Skin care routine- the basics

Vitamin A, B and C form the abc of skin care by dermatologists. I am going to summarize the A,B, C for skin care and in regard of what they do for the skin which what they did to mine basically. These vitamins can treat skin conditions ranging from zits through to wrinkles.

Vitamin A

Vitamin A is also known as a retinoid and this commonly prescribed as retinol. Most useful for blackheads, whiteheads, acne, zits, anti-ageing, wrinkles and collagen production. Retinoid can be divided to retinoid acid which this ingredient is derived from Vitamin A and belongs to a family of nutrients called retinoid. Most of the prescriptions medication which dermatologist write are basically retinoid acid. That is absorb into your skin but the over counter products are retinol. so that's converted about between 2-3% into retinoid acid which then regenerate the skin.

What does Vitamin A do? Vitamin A increases the turnover of the skin every 30 days. Vitamin A can decrease wrinkles, pigmentation, increase skin thickness and regenerate collagen. It also stimulate blood vessels what we call a retinoid glow which means we will have nice, pink, healthy skin.

The downside of Vitamin A however is it can cause irritation and that's when Vitamin B comes in. The way to start to use Vitamin A is to start with a low concentration first then gradually increase it. If you do experience some irritation u can use Vitamin A cream and mix it half half pea size drop and half half increase as tolerated. Use it every second night and avoid around your eyes.

Vitamin B

Vitamin B is also call Niacinamide and this is the active form of Vitamin B3. What does it do? First of all it increase the barrier function by increasing what we known as Ceramide. What this actually means that we can tolerate other topical such as Vitamin A. So, they call can go hand in hand ( A,B and C) . So they all is an anti-inflammatory and can be useful to treat acne as well as acne rosacea. The great thing about Vitamin B than Vitamin A is you have this inflammatory skin conditions. If you're pregnant, Vitamin B is absolutely safe. Vitamin B is can improve skin pigmentation and most recent studies have shown it can reduce skin can cancer.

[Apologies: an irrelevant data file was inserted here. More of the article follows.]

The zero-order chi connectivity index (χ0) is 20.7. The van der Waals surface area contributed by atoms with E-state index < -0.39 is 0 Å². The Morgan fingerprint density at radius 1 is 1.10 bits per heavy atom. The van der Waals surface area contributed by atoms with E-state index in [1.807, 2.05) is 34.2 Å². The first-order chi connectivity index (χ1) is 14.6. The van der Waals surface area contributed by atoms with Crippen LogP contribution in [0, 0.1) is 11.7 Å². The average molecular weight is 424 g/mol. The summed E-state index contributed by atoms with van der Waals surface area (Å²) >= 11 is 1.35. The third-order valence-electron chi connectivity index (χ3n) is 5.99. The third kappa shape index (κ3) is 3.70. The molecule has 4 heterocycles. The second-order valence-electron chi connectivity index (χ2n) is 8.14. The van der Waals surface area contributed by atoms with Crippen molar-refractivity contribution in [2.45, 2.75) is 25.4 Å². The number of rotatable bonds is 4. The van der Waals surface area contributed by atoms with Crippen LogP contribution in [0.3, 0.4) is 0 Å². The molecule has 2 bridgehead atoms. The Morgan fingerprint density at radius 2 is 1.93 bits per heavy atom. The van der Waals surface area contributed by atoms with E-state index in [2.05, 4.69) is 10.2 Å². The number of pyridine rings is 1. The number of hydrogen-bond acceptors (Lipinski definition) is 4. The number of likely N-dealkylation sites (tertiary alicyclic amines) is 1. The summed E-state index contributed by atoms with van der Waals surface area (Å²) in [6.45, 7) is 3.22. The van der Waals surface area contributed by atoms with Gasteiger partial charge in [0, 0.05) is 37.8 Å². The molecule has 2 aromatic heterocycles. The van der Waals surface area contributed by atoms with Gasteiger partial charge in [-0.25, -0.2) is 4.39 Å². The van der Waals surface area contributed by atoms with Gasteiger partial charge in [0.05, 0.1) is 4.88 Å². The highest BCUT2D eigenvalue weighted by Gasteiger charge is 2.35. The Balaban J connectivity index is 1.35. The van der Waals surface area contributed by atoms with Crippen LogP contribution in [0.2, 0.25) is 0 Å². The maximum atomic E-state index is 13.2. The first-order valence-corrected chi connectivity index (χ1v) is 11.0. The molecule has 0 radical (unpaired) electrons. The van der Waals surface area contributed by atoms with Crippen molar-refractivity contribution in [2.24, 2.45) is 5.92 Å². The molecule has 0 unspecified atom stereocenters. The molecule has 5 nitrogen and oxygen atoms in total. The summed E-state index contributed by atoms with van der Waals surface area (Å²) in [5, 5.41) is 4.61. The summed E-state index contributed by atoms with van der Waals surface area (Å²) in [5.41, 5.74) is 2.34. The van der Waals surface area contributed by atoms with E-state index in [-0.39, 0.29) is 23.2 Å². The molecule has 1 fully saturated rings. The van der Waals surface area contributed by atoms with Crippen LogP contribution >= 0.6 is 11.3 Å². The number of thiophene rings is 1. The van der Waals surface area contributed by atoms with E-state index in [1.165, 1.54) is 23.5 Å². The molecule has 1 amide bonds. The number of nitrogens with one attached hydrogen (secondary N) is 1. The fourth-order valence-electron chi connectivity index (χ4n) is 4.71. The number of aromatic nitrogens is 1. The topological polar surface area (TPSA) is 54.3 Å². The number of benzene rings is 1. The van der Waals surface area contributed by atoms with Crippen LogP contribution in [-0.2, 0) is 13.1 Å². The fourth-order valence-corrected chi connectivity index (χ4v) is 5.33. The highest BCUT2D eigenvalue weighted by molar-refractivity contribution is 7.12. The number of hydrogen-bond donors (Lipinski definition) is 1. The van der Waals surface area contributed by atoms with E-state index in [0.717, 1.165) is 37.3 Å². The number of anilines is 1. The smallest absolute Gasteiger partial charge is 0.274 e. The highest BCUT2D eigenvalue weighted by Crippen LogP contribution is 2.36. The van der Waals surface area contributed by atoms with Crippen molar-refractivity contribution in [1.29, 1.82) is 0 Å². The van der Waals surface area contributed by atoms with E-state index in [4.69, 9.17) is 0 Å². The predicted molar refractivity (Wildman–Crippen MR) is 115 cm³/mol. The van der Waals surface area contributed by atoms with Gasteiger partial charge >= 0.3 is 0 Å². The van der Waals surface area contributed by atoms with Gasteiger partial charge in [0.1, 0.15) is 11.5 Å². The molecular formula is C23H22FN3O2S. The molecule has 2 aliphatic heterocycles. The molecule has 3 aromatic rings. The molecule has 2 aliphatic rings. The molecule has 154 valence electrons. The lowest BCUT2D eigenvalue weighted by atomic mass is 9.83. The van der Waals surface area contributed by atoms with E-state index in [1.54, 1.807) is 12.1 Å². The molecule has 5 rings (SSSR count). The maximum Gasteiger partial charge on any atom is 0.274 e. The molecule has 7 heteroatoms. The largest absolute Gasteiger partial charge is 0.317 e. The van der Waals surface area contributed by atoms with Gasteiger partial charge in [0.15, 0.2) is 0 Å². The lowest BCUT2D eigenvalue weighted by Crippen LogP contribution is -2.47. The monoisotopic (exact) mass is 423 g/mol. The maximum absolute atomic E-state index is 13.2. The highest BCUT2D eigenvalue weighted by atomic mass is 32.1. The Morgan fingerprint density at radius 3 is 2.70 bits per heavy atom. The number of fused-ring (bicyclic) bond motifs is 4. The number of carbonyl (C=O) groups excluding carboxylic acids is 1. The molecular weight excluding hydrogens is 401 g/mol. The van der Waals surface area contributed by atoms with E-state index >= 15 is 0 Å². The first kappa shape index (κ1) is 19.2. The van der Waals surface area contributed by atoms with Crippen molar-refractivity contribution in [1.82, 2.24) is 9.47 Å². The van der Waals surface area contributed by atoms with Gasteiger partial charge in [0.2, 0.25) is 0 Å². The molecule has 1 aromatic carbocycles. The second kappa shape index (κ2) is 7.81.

What ingredients to look for in Vitamin B? We are looking for 5% of Niainamide. Vitamin B -5% to 10% Niacinamide is ideally good. Everyone can use this, it's not limited like Vitamin A which It's excluded in pregnancy and breastfeed. Anyone can start slow and work yourself up. Vitamin B has been proven actually worked!

Vitamin C

The most common form of Vitamin C is called L ascorbic acid. That's the only form that absorb and that's the most common form which we see in our prescription medication. This can be apply by using a cream or serum and often combine with a roller pin to infuse it into the skin. what does it actually do? Vitamin C does a lot of things and can reduce UV damage by the sun because it is antioxidant which is the main thing. It is also an anti inflammatory which it can also reduce unwanted facial pigmentation and is used as an active ingredient to treat melasma. Vitamin C can also stimulate collagen, decrease skin pores and pore sizing as well as reduce wrinkle.

When do you use this? Timing of vitamin application is individualized. Logically you should not place all three on at the same time. Its a routine that depends on your skin sensitivity. As a guide, Vitamin A at night... 3-6 nights per week, vitamin C in the am, and vitamin B as tolerated. Simple guide that can be modified. Not a regimental program..... just a guide.

Remember to start slow, dose of Vitamin C or L Ascorbic Acid start at 10% then go up to 15% and then 20%. Final tip for Vitamin C is because it's an antioxidant, keep it at the dark place or cool place such as fridge or drawer to make sure the ingredients is active.

Hopefully this article give you confident when you're looking for skin care products and how to analyse it when someone try to sell you things you know what actually looking or paying for.

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